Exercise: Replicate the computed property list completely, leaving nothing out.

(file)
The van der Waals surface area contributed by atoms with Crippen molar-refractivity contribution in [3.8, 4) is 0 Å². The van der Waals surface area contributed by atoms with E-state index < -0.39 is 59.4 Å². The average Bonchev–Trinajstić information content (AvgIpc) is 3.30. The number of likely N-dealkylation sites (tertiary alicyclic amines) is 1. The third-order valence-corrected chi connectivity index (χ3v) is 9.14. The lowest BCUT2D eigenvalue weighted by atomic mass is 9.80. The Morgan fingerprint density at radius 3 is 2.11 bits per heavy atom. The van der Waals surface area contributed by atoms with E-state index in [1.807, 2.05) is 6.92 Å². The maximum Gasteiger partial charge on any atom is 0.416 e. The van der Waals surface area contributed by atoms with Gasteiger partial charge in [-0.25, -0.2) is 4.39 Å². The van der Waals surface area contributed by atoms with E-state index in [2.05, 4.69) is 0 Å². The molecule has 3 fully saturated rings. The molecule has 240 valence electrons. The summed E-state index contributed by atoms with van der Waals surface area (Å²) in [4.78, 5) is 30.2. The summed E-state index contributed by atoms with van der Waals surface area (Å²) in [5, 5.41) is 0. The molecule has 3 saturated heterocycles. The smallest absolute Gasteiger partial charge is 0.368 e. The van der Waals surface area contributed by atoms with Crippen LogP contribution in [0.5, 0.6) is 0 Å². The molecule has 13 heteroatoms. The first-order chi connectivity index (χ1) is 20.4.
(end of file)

The van der Waals surface area contributed by atoms with Crippen molar-refractivity contribution in [3.8, 4) is 0 Å². The van der Waals surface area contributed by atoms with E-state index < -0.39 is 59.4 Å². The average Bonchev–Trinajstić information content (AvgIpc) is 3.30. The number of likely N-dealkylation sites (tertiary alicyclic amines) is 1. The third-order valence-corrected chi connectivity index (χ3v) is 9.14. The lowest BCUT2D eigenvalue weighted by atomic mass is 9.80. The Morgan fingerprint density at radius 3 is 2.11 bits per heavy atom. The van der Waals surface area contributed by atoms with E-state index in [1.807, 2.05) is 6.92 Å². The maximum Gasteiger partial charge on any atom is 0.416 e. The van der Waals surface area contributed by atoms with Gasteiger partial charge in [-0.25, -0.2) is 4.39 Å². The van der Waals surface area contributed by atoms with E-state index in [2.05, 4.69) is 0 Å². The molecule has 3 fully saturated rings. The molecule has 240 valence electrons. The summed E-state index contributed by atoms with van der Waals surface area (Å²) in [4.78, 5) is 30.2. The summed E-state index contributed by atoms with van der Waals surface area (Å²) in [5, 5.41) is 0. The molecule has 3 saturated heterocycles. The smallest absolute Gasteiger partial charge is 0.368 e. The van der Waals surface area contributed by atoms with Crippen LogP contribution in [0.5, 0.6) is 0 Å². The molecule has 13 heteroatoms. The first-order chi connectivity index (χ1) is 20.4.